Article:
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Journal of Applied Metalworking

, Volume 3, Issue 2, pp 110–119 | Cite as

The effect of nitrogen on the machinability of low-carbon, free-machining steels

  • J. D. Watson
  • R. H. Davies
Article

Abstract

Long turning tests on nitrogenized and non-nitrogenized 1214 and plunge forming tests on a range of AISI 12L14 steels with varying nitrogen contents have been carried out. Both tests have revealed an adverse effect of nitrogen on high-speed steel tool life in machining, and this is attributed to static strain aging of the cold-drawn feed stock prior to testing. No compensating beneficial effect of nitrogen on surface roughness was observed in the plunge forming tests, so it is concluded that, overall, nitrogen has a detrimental effect on machinability.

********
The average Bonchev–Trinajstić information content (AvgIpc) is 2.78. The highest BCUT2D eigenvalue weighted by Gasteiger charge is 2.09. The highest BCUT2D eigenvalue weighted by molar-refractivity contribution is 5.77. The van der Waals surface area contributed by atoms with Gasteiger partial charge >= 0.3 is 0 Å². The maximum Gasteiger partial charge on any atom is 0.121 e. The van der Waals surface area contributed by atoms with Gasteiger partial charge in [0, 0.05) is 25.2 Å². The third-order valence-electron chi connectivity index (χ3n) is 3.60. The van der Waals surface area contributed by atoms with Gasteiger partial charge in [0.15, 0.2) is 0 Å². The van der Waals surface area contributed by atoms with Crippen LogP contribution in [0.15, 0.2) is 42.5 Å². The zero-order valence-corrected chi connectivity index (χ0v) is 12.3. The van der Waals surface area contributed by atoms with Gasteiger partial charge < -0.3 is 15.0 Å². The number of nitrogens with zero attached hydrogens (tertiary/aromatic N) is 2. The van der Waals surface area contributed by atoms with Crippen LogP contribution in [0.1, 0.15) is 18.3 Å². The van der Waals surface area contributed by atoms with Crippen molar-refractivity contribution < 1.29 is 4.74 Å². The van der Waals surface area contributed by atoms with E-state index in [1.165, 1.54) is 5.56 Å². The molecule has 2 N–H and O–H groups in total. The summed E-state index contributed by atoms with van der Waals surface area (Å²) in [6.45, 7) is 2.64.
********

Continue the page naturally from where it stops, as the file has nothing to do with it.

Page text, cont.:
Regression analysis revealed that, after nitrogen, manganese sulfide size and shape had the next most significant effect on machinability of the commercially produced 12L14, all other compositional factors being essentially constant.

Keywords

Nitrogen Content Tool Life Flank Wear Manganese Sulfide Apply Metalworking 
These keywords were added by machine and not by the authors. This process is experimental and the keywords may be updated as the learning algorithm improves.

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Copyright information

© American Society for Metals 1984

Authors and Affiliations

  • J. D. Watson
    • 1
  • R. H. Davies
    • 1
  1. 1.Melbourne Research LaboratoriesThe Broken Hill Proprietary Co. Ltd.ClaytonAustralia

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